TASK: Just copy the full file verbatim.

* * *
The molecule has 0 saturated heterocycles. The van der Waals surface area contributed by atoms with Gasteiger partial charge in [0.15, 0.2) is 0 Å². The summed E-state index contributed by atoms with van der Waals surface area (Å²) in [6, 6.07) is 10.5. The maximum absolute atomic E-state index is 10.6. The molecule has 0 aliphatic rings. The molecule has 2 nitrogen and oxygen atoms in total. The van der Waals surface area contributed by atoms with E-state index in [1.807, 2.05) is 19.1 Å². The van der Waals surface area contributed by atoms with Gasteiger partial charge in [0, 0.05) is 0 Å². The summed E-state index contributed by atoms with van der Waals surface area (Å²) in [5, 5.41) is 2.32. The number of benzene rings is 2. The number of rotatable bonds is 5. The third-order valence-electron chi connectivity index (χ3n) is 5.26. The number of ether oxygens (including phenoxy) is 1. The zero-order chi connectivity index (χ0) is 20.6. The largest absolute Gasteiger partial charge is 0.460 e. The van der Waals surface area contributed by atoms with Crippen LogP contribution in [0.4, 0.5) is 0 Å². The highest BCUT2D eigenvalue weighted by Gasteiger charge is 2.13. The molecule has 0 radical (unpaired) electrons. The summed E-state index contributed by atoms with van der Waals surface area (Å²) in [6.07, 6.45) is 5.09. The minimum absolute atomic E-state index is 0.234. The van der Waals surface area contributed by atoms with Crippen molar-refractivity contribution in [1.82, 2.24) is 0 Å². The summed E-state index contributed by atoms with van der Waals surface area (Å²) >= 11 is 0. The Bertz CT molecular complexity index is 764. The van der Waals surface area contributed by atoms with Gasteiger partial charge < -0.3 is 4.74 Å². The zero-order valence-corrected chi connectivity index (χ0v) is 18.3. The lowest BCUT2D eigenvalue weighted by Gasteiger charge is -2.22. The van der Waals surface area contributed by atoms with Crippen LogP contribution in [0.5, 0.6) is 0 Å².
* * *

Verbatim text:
The molecule has 0 saturated heterocycles. The van der Waals surface area contributed by atoms with Gasteiger partial charge in [0.15, 0.2) is 0 Å². The summed E-state index contributed by atoms with van der Waals surface area (Å²) in [6, 6.07) is 10.5. The maximum absolute atomic E-state index is 10.6. The molecule has 0 aliphatic rings. The molecule has 2 nitrogen and oxygen atoms in total. The van der Waals surface area contributed by atoms with E-state index in [1.807, 2.05) is 19.1 Å². The van der Waals surface area contributed by atoms with Gasteiger partial charge in [0, 0.05) is 0 Å². The summed E-state index contributed by atoms with van der Waals surface area (Å²) in [5, 5.41) is 2.32. The number of benzene rings is 2. The number of rotatable bonds is 5. The third-order valence-electron chi connectivity index (χ3n) is 5.26. The number of ether oxygens (including phenoxy) is 1. The zero-order chi connectivity index (χ0) is 20.6. The largest absolute Gasteiger partial charge is 0.460 e. The van der Waals surface area contributed by atoms with Crippen LogP contribution in [0.4, 0.5) is 0 Å². The highest BCUT2D eigenvalue weighted by Gasteiger charge is 2.13. The molecule has 0 radical (unpaired) electrons. The summed E-state index contributed by atoms with van der Waals surface area (Å²) in [6.07, 6.45) is 5.09. The minimum absolute atomic E-state index is 0.234. The van der Waals surface area contributed by atoms with Crippen molar-refractivity contribution in [1.82, 2.24) is 0 Å². The summed E-state index contributed by atoms with van der Waals surface area (Å²) >= 11 is 0. The Bertz CT molecular complexity index is 764. The van der Waals surface area contributed by atoms with Gasteiger partial charge < -0.3 is 4.74 Å². The zero-order valence-corrected chi connectivity index (χ0v) is 18.3. The lowest BCUT2D eigenvalue weighted by Gasteiger charge is -2.22. The van der Waals surface area contributed by atoms with Crippen LogP contribution in [0.5, 0.6) is 0 Å².